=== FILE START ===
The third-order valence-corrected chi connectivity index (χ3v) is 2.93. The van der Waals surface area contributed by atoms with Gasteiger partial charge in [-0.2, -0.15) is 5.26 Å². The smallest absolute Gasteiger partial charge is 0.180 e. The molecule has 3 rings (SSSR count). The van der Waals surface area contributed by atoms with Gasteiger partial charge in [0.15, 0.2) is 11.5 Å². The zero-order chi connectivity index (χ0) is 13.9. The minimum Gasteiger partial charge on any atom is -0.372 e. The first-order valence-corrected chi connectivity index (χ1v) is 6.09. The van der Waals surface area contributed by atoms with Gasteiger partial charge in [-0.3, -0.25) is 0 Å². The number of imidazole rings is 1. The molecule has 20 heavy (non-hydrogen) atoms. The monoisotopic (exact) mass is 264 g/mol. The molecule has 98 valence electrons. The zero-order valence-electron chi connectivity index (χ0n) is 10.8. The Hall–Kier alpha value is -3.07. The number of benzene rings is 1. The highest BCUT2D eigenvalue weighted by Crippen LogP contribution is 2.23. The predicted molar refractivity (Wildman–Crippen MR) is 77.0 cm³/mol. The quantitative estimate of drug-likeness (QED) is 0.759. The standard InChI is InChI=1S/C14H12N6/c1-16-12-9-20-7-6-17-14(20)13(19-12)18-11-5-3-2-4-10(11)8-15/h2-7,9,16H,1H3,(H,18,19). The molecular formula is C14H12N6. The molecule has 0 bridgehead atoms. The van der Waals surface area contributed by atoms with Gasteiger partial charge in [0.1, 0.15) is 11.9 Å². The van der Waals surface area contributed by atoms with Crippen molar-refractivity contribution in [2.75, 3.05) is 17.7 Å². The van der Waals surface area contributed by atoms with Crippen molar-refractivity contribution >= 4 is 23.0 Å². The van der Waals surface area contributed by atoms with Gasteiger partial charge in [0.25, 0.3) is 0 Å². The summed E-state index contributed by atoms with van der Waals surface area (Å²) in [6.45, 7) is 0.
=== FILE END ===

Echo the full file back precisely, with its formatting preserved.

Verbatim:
The third-order valence-corrected chi connectivity index (χ3v) is 2.93. The van der Waals surface area contributed by atoms with Gasteiger partial charge in [-0.2, -0.15) is 5.26 Å². The smallest absolute Gasteiger partial charge is 0.180 e. The molecule has 3 rings (SSSR count). The van der Waals surface area contributed by atoms with Gasteiger partial charge in [0.15, 0.2) is 11.5 Å². The zero-order chi connectivity index (χ0) is 13.9. The minimum Gasteiger partial charge on any atom is -0.372 e. The first-order valence-corrected chi connectivity index (χ1v) is 6.09. The van der Waals surface area contributed by atoms with Gasteiger partial charge in [-0.3, -0.25) is 0 Å². The number of imidazole rings is 1. The molecule has 20 heavy (non-hydrogen) atoms. The monoisotopic (exact) mass is 264 g/mol. The molecule has 98 valence electrons. The zero-order valence-electron chi connectivity index (χ0n) is 10.8. The Hall–Kier alpha value is -3.07. The number of benzene rings is 1. The highest BCUT2D eigenvalue weighted by Crippen LogP contribution is 2.23. The predicted molar refractivity (Wildman–Crippen MR) is 77.0 cm³/mol. The quantitative estimate of drug-likeness (QED) is 0.759. The standard InChI is InChI=1S/C14H12N6/c1-16-12-9-20-7-6-17-14(20)13(19-12)18-11-5-3-2-4-10(11)8-15/h2-7,9,16H,1H3,(H,18,19). The molecular formula is C14H12N6. The molecule has 0 bridgehead atoms. The van der Waals surface area contributed by atoms with Gasteiger partial charge in [0.1, 0.15) is 11.9 Å². The van der Waals surface area contributed by atoms with Crippen molar-refractivity contribution in [2.75, 3.05) is 17.7 Å². The van der Waals surface area contributed by atoms with Crippen molar-refractivity contribution >= 4 is 23.0 Å². The van der Waals surface area contributed by atoms with Gasteiger partial charge in [0.25, 0.3) is 0 Å². The summed E-state index contributed by atoms with van der Waals surface area (Å²) in [6.45, 7) is 0.